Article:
June 2017
Volume 58, Issue 8
Open Access
ARVO Annual Meeting Abstract  |   June 2017
Functional characterisation of CD11c-eYFP+ cells during systemic inflammation reveals that the mouse retina is devoid of antigen presenting cells
Author Affiliations & Notes
  • Samantha Dando
    Monash Biomedicine Discovery Institute and Department of Anatomy and Developmental Biology, Monash University, Clayton, Victoria, Australia
  • Renee Kazanis
    Monash Biomedicine Discovery Institute and Department of Anatomy and Developmental Biology, Monash University, Clayton, Victoria, Australia
  • Holly Rose Chinnery
    Optometry and Vision Sciences, University of Melbourne, Parkville, Victoria, Australia
  • Claude Charles Bernard
    Australian Regenerative Medicine Institute , Monash University, Clayton, Victoria, Australia
  • Paul McMenamin
    Monash Biomedicine Discovery Institute and Department of Anatomy and Developmental Biology, Monash University, Clayton, Victoria, Australia
  • Footnotes
    Commercial Relationships   Samantha Dando, None; Renee Kazanis, None; Holly Chinnery, None; Claude Bernard, None; Paul McMenamin, None
  • Footnotes
    Support  Rebecca L. Cooper Medical Research Foundation grant 10470
Investigative Ophthalmology & Visual Science June 2017, Vol.58, 5746. doi:
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      Samantha Dando, Renee Kazanis, Holly Rose Chinnery, Claude Charles Bernard, Paul McMenamin; Functional characterisation of CD11c-eYFP+ cells during systemic inflammation reveals that the mouse retina is devoid of antigen presenting cells. Invest. Ophthalmol. Vis. Sci. 2017;58(8):5746.

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      © ARVO (1962-2015); The Authors (2016-present)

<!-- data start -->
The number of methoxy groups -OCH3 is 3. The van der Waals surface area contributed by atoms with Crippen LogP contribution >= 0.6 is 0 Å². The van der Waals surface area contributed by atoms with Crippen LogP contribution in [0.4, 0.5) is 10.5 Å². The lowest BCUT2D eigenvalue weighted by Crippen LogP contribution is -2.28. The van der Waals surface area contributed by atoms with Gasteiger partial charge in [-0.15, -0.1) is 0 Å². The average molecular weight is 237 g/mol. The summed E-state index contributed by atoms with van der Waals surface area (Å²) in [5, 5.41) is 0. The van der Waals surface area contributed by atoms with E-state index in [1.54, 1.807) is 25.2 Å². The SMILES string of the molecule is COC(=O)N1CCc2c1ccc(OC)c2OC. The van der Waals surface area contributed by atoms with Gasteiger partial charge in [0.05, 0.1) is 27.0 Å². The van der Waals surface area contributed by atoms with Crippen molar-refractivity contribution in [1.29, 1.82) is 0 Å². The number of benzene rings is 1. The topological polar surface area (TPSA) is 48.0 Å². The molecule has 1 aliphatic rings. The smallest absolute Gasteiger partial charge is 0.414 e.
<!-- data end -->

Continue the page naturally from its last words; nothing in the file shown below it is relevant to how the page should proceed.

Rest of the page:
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Abstract

Purpose : The question of whether the CNS contains professional antigen presenting cells (APCs) has been debated for many years. We previously reported that putative dendritic cells in the neural retina of CD11c-eYFP Crb1wt/wt mice are phenotypically indistinguishable from microglia in the normal eye; however, their functional capacity has not been investigated. We hypothesised that retinal CD11c-eYFP+ cells are a subset of microglia and thus would have a limited capacity to present antigen to naïve T cells.

Methods : We first tested the ability of retinal CD11c-eYFP+ cells to upregulate APC markers following systemic inflammation. CD11c-eYFP Crb1wt/wt mice received an i.p injection of LPS (9mg/kg, n=23) or saline (n=18) and retinas were collected 24h later for confocal microscopy and flow cytometry. Myeloid cells from the uveal tract (known to contain APCs) of Cx3cr1-GFP mice were also included for comparison. For functional studies, retinal CD11c-eYFP+ cells and microglia (CD45lo YFP-) were isolated from CD11c-eYFP Crb1wt/wt mice (n=20) 24h post-LPS injection by FACS. CD11c-eYFP+ cells from spleen and meninges were included as controls. Isolated cells were co-cultured with naïve OT-II CD4+ T cells and ovalbumin for 72h. T cell proliferation was measured by flow cytometry.

Results : Retinal CD11c-eYFP+ cells retracted their processes and displayed a stout morphology 24h post-LPS injection. Despite this, retinal CD11c-eYFP+ cells did not upregulate I-A/I-E, or the co-stimulatory molecules CD80 and CD86, and were phenotypically identical to CD45lo CD11b+ F4/80lo I-A.I-E- microglia. In contrast, Cx3cr1-GFP+ cells in the iris/ciliary body and choroid expressed I-A/I-E, CD86 and significantly upregulated CD80 following LPS challenge (p<0.05). Both retinal CD11c-eYFP+ cells and microglia from LPS treated mice failed to induce T cell proliferation in vitro (0.9±0.4% and 0.5±0.07% proliferation respectively), whereas splenic and dural CD11c-eYFP+ cells were potent APCs that induced T cell proliferation and upregulation of CD44 (p<0.05).

Conclusions : Retinal CD11c-eYFP+ cells do not upregulate APC markers following systemic inflammation and are incapable of presenting antigen to naïve CD4+ T cells in vitro. Moreover, retinal CD11c-eYFP+ cells are phenotypically and functionally identical to microglia. These data provide new evidence that the retina is devoid of APCs.

This is an abstract that was submitted for the 2017 ARVO Annual Meeting, held in Baltimore, MD, May 7-11, 2017.

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